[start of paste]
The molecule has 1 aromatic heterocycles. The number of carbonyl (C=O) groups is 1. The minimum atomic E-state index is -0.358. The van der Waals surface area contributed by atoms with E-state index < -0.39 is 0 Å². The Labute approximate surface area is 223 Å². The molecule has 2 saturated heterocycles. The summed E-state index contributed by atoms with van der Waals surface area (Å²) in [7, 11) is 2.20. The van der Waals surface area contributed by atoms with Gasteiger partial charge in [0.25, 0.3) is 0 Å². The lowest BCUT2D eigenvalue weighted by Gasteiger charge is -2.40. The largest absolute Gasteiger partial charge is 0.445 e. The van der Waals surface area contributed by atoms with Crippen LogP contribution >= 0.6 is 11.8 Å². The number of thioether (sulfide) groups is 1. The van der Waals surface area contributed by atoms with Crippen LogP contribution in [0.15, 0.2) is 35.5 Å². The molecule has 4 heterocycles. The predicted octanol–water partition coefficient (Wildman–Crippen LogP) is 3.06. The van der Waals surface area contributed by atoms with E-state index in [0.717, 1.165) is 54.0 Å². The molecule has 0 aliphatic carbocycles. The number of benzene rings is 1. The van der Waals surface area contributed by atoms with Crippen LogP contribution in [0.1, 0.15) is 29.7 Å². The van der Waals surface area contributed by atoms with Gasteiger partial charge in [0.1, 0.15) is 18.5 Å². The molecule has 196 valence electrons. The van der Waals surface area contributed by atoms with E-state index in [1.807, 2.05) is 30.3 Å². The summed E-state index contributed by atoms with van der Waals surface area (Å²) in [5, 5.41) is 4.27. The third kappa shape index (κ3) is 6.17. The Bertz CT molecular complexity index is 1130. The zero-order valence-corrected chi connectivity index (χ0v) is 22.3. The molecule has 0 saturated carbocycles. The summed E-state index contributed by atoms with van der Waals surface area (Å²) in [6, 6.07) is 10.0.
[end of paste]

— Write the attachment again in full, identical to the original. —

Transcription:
The molecule has 1 aromatic heterocycles. The number of carbonyl (C=O) groups is 1. The minimum atomic E-state index is -0.358. The van der Waals surface area contributed by atoms with E-state index < -0.39 is 0 Å². The Labute approximate surface area is 223 Å². The molecule has 2 saturated heterocycles. The summed E-state index contributed by atoms with van der Waals surface area (Å²) in [7, 11) is 2.20. The van der Waals surface area contributed by atoms with Gasteiger partial charge in [0.25, 0.3) is 0 Å². The lowest BCUT2D eigenvalue weighted by Gasteiger charge is -2.40. The largest absolute Gasteiger partial charge is 0.445 e. The van der Waals surface area contributed by atoms with Crippen LogP contribution >= 0.6 is 11.8 Å². The number of thioether (sulfide) groups is 1. The van der Waals surface area contributed by atoms with Crippen LogP contribution in [0.15, 0.2) is 35.5 Å². The molecule has 4 heterocycles. The predicted octanol–water partition coefficient (Wildman–Crippen LogP) is 3.06. The van der Waals surface area contributed by atoms with E-state index in [0.717, 1.165) is 54.0 Å². The molecule has 0 aliphatic carbocycles. The number of benzene rings is 1. The van der Waals surface area contributed by atoms with Crippen LogP contribution in [0.1, 0.15) is 29.7 Å². The van der Waals surface area contributed by atoms with Gasteiger partial charge in [0.1, 0.15) is 18.5 Å². The molecule has 196 valence electrons. The van der Waals surface area contributed by atoms with E-state index in [1.807, 2.05) is 30.3 Å². The summed E-state index contributed by atoms with van der Waals surface area (Å²) in [5, 5.41) is 4.27. The third kappa shape index (κ3) is 6.17. The Bertz CT molecular complexity index is 1130. The zero-order valence-corrected chi connectivity index (χ0v) is 22.3. The molecule has 0 saturated carbocycles. The summed E-state index contributed by atoms with van der Waals surface area (Å²) in [6, 6.07) is 10.0.